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Allegheny Energy had June billing mistakes

September 25, 2000

Allegheny Energy had June billing mistakes



By DON WORTHINGTON / Staff Writer


When William Shelton of Boonsboro received his newly formatted bill from Allegheny Energy, he decided to compare it with his last bill.

He entered info from both bills on a computer. When he hit tabulate, he couldn't believe what he saw. The computer-generated total for his June bill was $8.81 less than the "total payment due" on his bill.

Shelton, an accountant by trade, then added his bill with a calculator. He again found a difference of $8.81.

Calls to Allegheny Energy customer service representatives did not yield an answer that satisfied Sheraton.

An Allegheny Energy spokesman said Monday that Shelton's case wasn't unique. The power company sent out about 20,000 bills that didn't add up to about 9.5 percent of its Maryland customers between June 7 and June 12.

But the total payment due amount was correct, so the company did not notify customers directly.

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Customers who called to question the bill were sent a corrected bill, Allegheny Energy spokesman Guy Fletcher said.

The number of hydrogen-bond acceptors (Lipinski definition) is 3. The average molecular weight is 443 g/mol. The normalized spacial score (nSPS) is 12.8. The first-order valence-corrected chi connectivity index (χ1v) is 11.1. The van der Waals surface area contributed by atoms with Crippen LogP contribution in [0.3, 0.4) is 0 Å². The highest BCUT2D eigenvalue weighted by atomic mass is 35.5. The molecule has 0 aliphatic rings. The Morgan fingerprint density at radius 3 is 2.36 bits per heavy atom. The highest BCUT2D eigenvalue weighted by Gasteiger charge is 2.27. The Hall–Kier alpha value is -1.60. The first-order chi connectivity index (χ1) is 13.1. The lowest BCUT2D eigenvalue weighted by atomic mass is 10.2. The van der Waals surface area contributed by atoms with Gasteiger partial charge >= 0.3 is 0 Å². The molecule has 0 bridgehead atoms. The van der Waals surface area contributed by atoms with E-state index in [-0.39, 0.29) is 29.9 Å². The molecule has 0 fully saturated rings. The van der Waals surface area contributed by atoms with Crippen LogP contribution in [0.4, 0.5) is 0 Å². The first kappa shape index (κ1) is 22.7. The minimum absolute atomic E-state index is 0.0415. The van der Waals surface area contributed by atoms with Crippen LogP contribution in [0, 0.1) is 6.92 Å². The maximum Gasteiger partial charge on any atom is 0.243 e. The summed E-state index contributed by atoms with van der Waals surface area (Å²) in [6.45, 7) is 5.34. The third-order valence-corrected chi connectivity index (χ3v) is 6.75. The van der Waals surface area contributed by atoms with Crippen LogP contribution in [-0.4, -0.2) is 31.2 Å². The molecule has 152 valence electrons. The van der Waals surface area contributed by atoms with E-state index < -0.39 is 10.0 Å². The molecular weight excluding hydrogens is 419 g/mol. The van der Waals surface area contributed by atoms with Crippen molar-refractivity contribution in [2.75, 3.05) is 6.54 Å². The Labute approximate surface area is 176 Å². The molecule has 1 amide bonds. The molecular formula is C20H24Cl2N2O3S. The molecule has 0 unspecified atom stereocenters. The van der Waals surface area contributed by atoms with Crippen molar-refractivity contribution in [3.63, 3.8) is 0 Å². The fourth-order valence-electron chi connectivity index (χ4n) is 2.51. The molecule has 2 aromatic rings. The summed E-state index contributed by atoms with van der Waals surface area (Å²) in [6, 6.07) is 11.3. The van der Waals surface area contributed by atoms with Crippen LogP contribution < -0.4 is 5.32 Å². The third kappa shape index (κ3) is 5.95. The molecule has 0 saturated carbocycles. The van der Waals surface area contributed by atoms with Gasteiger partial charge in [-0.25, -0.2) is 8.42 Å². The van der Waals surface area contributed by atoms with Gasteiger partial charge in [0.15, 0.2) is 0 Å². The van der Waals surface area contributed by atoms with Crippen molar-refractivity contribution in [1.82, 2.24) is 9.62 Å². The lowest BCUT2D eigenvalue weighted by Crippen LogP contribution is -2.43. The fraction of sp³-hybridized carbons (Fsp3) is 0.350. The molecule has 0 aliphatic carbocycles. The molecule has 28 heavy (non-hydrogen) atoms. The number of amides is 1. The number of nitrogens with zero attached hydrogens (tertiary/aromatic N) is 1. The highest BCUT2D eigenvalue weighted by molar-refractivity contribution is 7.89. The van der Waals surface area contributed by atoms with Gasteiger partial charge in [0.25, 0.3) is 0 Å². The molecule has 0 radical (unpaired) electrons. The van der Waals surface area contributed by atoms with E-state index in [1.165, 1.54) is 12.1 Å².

Shelton said he was told that wasn't an option because he had waited too long.

"Because this didn't affect the overall charge it was our decision that this was the best way to handle it, offering the opportunity to get a corrected bill," Fletcher said.

Fletcher said he did not know how many customers questioned the bills, or how many corrected statements were sent out.

While company policy prohibits comment on individual bills, Fletcher said the problem involved the state earnings sharing credit. Because of a computer error, the credit was double-billed. It was deducted from the base charge for electricity and also posted as a credit.

Fletcher said the earnings sharing credit is an agreement that the company has with the state's Public Service Commission to refund some of its profits over an agreed amount to its customers.

In all, Allegheny Energy is returning $9.7 million to its residential customers, with the typical customer receiving a $4.20 credit for 1,000 kilowatt hours used each billing period, Fletcher said.

Because the bill's bottom line was correct Fletcher said no more action was necessary. The problem has since been fixed, he said.

The discrepancy points out that customers should double-check their bills, Shelton said.

Fletcher agreed, and said any discrepancies should be reported to a company customer service representative at 1-800-255-3443.

Allegheny Energy has about 208,000 customers in Maryland.

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